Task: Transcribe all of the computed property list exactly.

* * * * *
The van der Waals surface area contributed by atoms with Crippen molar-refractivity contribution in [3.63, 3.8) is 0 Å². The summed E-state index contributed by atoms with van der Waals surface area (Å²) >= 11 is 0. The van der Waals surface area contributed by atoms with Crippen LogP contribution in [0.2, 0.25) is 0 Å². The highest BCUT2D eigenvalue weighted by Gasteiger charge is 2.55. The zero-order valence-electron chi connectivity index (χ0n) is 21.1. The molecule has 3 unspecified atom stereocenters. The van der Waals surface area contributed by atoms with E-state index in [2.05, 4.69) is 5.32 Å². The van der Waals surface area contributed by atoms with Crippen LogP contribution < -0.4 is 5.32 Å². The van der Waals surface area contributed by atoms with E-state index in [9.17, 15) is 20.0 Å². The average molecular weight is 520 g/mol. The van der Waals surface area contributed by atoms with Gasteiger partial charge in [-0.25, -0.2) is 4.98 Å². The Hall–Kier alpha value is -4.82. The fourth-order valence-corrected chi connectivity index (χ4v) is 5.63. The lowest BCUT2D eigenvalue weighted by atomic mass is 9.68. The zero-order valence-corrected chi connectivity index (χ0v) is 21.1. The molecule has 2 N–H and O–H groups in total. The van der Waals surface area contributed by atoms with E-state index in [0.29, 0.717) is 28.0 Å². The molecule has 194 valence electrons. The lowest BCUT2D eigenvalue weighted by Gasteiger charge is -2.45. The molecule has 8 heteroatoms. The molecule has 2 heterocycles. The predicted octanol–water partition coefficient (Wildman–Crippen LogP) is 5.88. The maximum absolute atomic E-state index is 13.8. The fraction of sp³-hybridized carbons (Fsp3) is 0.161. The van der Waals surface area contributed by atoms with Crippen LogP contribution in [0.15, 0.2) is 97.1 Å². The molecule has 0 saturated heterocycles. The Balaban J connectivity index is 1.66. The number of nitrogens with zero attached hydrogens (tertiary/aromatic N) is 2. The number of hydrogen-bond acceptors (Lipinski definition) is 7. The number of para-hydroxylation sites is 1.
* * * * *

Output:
The van der Waals surface area contributed by atoms with Crippen molar-refractivity contribution in [3.63, 3.8) is 0 Å². The summed E-state index contributed by atoms with van der Waals surface area (Å²) >= 11 is 0. The van der Waals surface area contributed by atoms with Crippen LogP contribution in [0.2, 0.25) is 0 Å². The highest BCUT2D eigenvalue weighted by Gasteiger charge is 2.55. The zero-order valence-electron chi connectivity index (χ0n) is 21.1. The molecule has 3 unspecified atom stereocenters. The van der Waals surface area contributed by atoms with E-state index in [2.05, 4.69) is 5.32 Å². The van der Waals surface area contributed by atoms with Crippen LogP contribution < -0.4 is 5.32 Å². The van der Waals surface area contributed by atoms with E-state index in [9.17, 15) is 20.0 Å². The average molecular weight is 520 g/mol. The van der Waals surface area contributed by atoms with Gasteiger partial charge in [-0.25, -0.2) is 4.98 Å². The Hall–Kier alpha value is -4.82. The fourth-order valence-corrected chi connectivity index (χ4v) is 5.63. The lowest BCUT2D eigenvalue weighted by atomic mass is 9.68. The zero-order valence-corrected chi connectivity index (χ0v) is 21.1. The molecule has 2 N–H and O–H groups in total. The van der Waals surface area contributed by atoms with E-state index in [0.29, 0.717) is 28.0 Å². The molecule has 194 valence electrons. The lowest BCUT2D eigenvalue weighted by Gasteiger charge is -2.45. The molecule has 8 heteroatoms. The molecule has 2 heterocycles. The predicted octanol–water partition coefficient (Wildman–Crippen LogP) is 5.88. The maximum absolute atomic E-state index is 13.8. The fraction of sp³-hybridized carbons (Fsp3) is 0.161. The van der Waals surface area contributed by atoms with Crippen LogP contribution in [0.15, 0.2) is 97.1 Å². The molecule has 0 saturated heterocycles. The Balaban J connectivity index is 1.66. The number of nitrogens with zero attached hydrogens (tertiary/aromatic N) is 2. The number of hydrogen-bond acceptors (Lipinski definition) is 7. The number of para-hydroxylation sites is 1.